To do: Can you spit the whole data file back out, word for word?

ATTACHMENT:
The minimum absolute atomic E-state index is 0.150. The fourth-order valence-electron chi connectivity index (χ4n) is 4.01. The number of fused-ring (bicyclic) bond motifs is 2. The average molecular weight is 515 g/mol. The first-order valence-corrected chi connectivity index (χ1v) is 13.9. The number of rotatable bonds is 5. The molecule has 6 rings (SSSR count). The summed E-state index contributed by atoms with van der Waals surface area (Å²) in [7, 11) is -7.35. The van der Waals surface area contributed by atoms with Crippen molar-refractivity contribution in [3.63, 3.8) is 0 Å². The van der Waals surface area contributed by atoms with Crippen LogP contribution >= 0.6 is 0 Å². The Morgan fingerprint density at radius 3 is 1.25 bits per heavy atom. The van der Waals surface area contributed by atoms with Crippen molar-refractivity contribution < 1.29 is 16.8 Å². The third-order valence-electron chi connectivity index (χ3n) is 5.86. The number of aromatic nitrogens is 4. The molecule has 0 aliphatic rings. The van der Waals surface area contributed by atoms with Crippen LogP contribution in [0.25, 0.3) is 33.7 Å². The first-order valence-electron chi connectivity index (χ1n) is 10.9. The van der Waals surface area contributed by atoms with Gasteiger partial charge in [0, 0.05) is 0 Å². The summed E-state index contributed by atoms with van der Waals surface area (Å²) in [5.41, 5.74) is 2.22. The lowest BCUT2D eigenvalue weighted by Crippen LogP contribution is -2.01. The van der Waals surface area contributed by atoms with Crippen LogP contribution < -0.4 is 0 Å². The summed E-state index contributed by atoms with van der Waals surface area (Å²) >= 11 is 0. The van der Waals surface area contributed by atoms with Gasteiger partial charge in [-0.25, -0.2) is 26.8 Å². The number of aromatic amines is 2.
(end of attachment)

The minimum absolute atomic E-state index is 0.150. The fourth-order valence-electron chi connectivity index (χ4n) is 4.01. The number of fused-ring (bicyclic) bond motifs is 2. The average molecular weight is 515 g/mol. The first-order valence-corrected chi connectivity index (χ1v) is 13.9. The number of rotatable bonds is 5. The molecule has 6 rings (SSSR count). The summed E-state index contributed by atoms with van der Waals surface area (Å²) in [7, 11) is -7.35. The van der Waals surface area contributed by atoms with Crippen molar-refractivity contribution in [3.63, 3.8) is 0 Å². The van der Waals surface area contributed by atoms with Crippen LogP contribution >= 0.6 is 0 Å². The Morgan fingerprint density at radius 3 is 1.25 bits per heavy atom. The van der Waals surface area contributed by atoms with Crippen molar-refractivity contribution < 1.29 is 16.8 Å². The third-order valence-electron chi connectivity index (χ3n) is 5.86. The number of aromatic nitrogens is 4. The molecule has 0 aliphatic rings. The van der Waals surface area contributed by atoms with Crippen LogP contribution in [0.25, 0.3) is 33.7 Å². The first-order valence-electron chi connectivity index (χ1n) is 10.9. The van der Waals surface area contributed by atoms with Gasteiger partial charge in [0, 0.05) is 0 Å². The summed E-state index contributed by atoms with van der Waals surface area (Å²) in [5.41, 5.74) is 2.22. The lowest BCUT2D eigenvalue weighted by Crippen LogP contribution is -2.01. The van der Waals surface area contributed by atoms with Crippen LogP contribution < -0.4 is 0 Å². The summed E-state index contributed by atoms with van der Waals surface area (Å²) >= 11 is 0. The van der Waals surface area contributed by atoms with Gasteiger partial charge in [-0.25, -0.2) is 26.8 Å². The number of aromatic amines is 2.